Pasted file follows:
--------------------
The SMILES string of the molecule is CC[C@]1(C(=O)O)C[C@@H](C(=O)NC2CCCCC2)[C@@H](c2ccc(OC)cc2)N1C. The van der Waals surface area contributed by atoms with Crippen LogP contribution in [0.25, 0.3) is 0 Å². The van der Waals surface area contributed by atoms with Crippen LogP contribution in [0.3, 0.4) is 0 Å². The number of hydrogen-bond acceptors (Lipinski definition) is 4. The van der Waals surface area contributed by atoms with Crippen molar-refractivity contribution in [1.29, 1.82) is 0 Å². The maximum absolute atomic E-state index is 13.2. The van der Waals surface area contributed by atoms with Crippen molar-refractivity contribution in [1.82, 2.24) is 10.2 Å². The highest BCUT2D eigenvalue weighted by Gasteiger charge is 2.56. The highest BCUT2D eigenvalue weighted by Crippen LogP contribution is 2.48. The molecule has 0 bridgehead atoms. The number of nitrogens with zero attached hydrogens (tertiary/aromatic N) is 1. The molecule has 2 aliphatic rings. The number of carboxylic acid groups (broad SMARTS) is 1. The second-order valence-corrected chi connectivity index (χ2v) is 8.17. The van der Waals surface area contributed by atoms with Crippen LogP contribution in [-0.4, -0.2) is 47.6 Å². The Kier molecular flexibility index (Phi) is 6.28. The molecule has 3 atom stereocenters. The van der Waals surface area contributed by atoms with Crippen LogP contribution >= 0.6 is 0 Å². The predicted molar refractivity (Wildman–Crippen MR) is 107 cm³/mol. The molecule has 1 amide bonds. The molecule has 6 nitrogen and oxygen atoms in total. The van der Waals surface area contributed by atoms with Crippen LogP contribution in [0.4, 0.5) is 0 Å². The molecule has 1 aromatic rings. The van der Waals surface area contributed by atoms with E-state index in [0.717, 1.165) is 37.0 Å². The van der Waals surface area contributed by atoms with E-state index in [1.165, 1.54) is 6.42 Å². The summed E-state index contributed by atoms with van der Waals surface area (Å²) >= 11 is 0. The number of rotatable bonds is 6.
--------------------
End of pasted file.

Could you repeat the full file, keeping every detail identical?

The SMILES string of the molecule is CC[C@]1(C(=O)O)C[C@@H](C(=O)NC2CCCCC2)[C@@H](c2ccc(OC)cc2)N1C. The van der Waals surface area contributed by atoms with Crippen LogP contribution in [0.25, 0.3) is 0 Å². The van der Waals surface area contributed by atoms with Crippen LogP contribution in [0.3, 0.4) is 0 Å². The number of hydrogen-bond acceptors (Lipinski definition) is 4. The van der Waals surface area contributed by atoms with Crippen molar-refractivity contribution in [1.29, 1.82) is 0 Å². The maximum absolute atomic E-state index is 13.2. The van der Waals surface area contributed by atoms with Crippen molar-refractivity contribution in [1.82, 2.24) is 10.2 Å². The highest BCUT2D eigenvalue weighted by Gasteiger charge is 2.56. The highest BCUT2D eigenvalue weighted by Crippen LogP contribution is 2.48. The molecule has 0 bridgehead atoms. The number of nitrogens with zero attached hydrogens (tertiary/aromatic N) is 1. The molecule has 2 aliphatic rings. The number of carboxylic acid groups (broad SMARTS) is 1. The second-order valence-corrected chi connectivity index (χ2v) is 8.17. The van der Waals surface area contributed by atoms with Crippen LogP contribution in [-0.4, -0.2) is 47.6 Å². The Kier molecular flexibility index (Phi) is 6.28. The molecule has 3 atom stereocenters. The van der Waals surface area contributed by atoms with Crippen LogP contribution >= 0.6 is 0 Å². The predicted molar refractivity (Wildman–Crippen MR) is 107 cm³/mol. The molecule has 1 amide bonds. The molecule has 6 nitrogen and oxygen atoms in total. The van der Waals surface area contributed by atoms with Crippen LogP contribution in [0.4, 0.5) is 0 Å². The molecule has 1 aromatic rings. The van der Waals surface area contributed by atoms with E-state index in [0.717, 1.165) is 37.0 Å². The van der Waals surface area contributed by atoms with E-state index in [1.165, 1.54) is 6.42 Å². The summed E-state index contributed by atoms with van der Waals surface area (Å²) >= 11 is 0. The number of rotatable bonds is 6.